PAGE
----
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How Do the New Covid-19 Vaccines Work?

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Last updated on August 25, 2021

In response to the devastating Coronavirus pandemic, a select group of pharmaceutical companies such as Pfizer, Moderna, and Johnson & Johnson has created commercial-ready vaccines in record times. While history has shown that vaccine development usually takes between 5-15 years, billions spent on funding and a global effort allowed them to develop in under a year to fight Covid-19.

However, I was a bit skeptical like many other people regarding how I could trust a vaccine made in such little time. Was it because they cut corners in the development or human trial stages? No. The reason for these record-shattering times is the new mRNA and Adenovirus technologies, which allow for much faster production and efficiency when used.

Traditional vs. mRNA & Adenovirus

Although the technology used in the Covid-19 vaccines is the first of its kind at this scale, all vaccines are based on a common principle. When you get infected with a virus and fight it off, the body develops antibodies, which are tremendously helpful in identifying and killing the virus, should it enter your system again. Traditional vaccines completed this task by injecting a weakened or inactive version of the virus, allowing the body to recognize the composition of the virus without harming the patient. However, this is where the newest Covid-19 vaccines differ from their traditional counterpart. 

Instead of injecting the whole virus, a strand of mRNA(one-half of DNA) enters your cells and signals the ribosomes to create spike proteins, which exist on the virus’ surface. In response, your system develops antibodies, as it thinks Covid-19 is in your system when in reality it is just harmless spike proteins.

With the Adenovirus vaccines, instead of injecting an RNA sequence, it injects a variation of the Coronavirus that is harmless, causing your system to develop antibodies. Although both these new technologies have a similar outcome, Adenovirus vaccines have been used in the past to fight diseases such as tuberculosis, HIV, and Ebola.

Barriers Regarding mRNA Production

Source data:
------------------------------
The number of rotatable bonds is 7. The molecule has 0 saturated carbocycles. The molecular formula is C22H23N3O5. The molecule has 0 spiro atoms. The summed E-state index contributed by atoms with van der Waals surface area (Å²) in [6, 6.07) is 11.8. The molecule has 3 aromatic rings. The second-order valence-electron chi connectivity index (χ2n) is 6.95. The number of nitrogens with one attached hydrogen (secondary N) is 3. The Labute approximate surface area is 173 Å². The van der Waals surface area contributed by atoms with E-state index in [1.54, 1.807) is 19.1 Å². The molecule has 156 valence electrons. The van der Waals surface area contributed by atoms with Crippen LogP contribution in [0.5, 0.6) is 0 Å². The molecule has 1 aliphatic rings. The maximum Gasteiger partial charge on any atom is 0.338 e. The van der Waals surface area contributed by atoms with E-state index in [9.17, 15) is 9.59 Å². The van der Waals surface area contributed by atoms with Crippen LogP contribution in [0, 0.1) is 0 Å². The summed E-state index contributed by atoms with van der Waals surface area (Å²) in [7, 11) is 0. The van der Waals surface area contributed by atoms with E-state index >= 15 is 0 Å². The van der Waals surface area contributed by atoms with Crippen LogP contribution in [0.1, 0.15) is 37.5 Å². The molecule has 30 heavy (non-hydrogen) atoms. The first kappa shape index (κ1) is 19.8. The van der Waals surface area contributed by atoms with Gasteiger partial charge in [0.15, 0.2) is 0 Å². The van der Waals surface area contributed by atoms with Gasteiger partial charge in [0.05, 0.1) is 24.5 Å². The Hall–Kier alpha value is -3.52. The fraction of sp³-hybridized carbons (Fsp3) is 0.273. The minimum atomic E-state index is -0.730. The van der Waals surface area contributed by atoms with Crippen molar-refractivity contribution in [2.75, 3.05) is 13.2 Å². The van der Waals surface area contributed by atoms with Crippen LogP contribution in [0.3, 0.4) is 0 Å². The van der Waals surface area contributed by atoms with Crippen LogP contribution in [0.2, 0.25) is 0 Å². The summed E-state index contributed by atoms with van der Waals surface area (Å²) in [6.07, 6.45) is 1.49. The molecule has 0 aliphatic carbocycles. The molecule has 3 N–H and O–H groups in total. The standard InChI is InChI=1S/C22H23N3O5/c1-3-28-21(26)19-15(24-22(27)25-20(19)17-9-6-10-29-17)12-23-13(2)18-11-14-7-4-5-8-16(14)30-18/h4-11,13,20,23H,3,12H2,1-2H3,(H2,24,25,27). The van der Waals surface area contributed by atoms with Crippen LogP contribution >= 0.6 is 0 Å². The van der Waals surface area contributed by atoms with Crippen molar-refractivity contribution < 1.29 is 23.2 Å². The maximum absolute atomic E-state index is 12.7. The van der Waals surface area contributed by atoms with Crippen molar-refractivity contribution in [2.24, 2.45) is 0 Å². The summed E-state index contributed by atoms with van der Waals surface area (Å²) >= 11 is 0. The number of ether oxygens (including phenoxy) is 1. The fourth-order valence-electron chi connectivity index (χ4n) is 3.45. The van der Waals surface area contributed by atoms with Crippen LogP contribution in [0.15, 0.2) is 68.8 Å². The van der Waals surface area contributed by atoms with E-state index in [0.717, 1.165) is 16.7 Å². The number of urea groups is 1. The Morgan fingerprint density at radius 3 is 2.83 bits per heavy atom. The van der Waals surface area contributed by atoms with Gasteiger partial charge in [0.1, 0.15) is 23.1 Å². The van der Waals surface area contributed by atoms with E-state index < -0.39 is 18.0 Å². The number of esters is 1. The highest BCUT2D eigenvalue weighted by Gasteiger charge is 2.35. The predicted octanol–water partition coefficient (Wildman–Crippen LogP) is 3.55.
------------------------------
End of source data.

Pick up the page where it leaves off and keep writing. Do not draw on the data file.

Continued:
Although these vaccines are some of the biggest breakthroughs in scientific history, there is still room for improvement. Because of the fragility of mRNA, it needs to be kept in extremely cold temperatures for long-term storage: about -100 degrees Fahrenheit. Because this is below the typical temperature of freezers found in hospitals and medical facilities, it has served as a small barrier against rapid scaling. However, there will likely be the second generation of mRNA vaccines that solve this very problem.

REFERENCES

McCallum, Katie. “Why the Covid-19 Vaccine Needs to Be Kept so Cold (& What This Means for ITS AVAILABILITY).” Why the COVID-19 Vaccine Needs to Be Kept So Cold | Houston Methodist On Health, http://www.houstonmethodist.org/blog/articles/2020/dec/why-the-covid-19-vaccine-needs-to-be-kept-so-cold/.

Dutta, Dr. Sanchari Sinha. “What Are Adenovirus-Based Vaccines?” News, 10 Mar. 2021, http://www.news-medical.net/health/What-are-Adenovirus-Based-Vaccines.aspx.

Solis-Moreira, Jocelyn. “COVID-19 Vaccine: How Was It Developed so Fast?” Medical News Today, MediLexicon International, http://www.medicalnewstoday.com/articles/how-did-we-develop-a-covid-19-vaccine-so-quickly.

“Vanderbilt Institute for Infection, Immunology and Inflammation.” How Does a MRNA Vaccine Compare to a Traditional Vaccine? | Vanderbilt Institute for Infection, Immunology and Inflammation, 16 Nov. 2020, http://www.vumc.org/viiii/infographics/how-does-mrna-vaccine-compare-traditional-vaccine.

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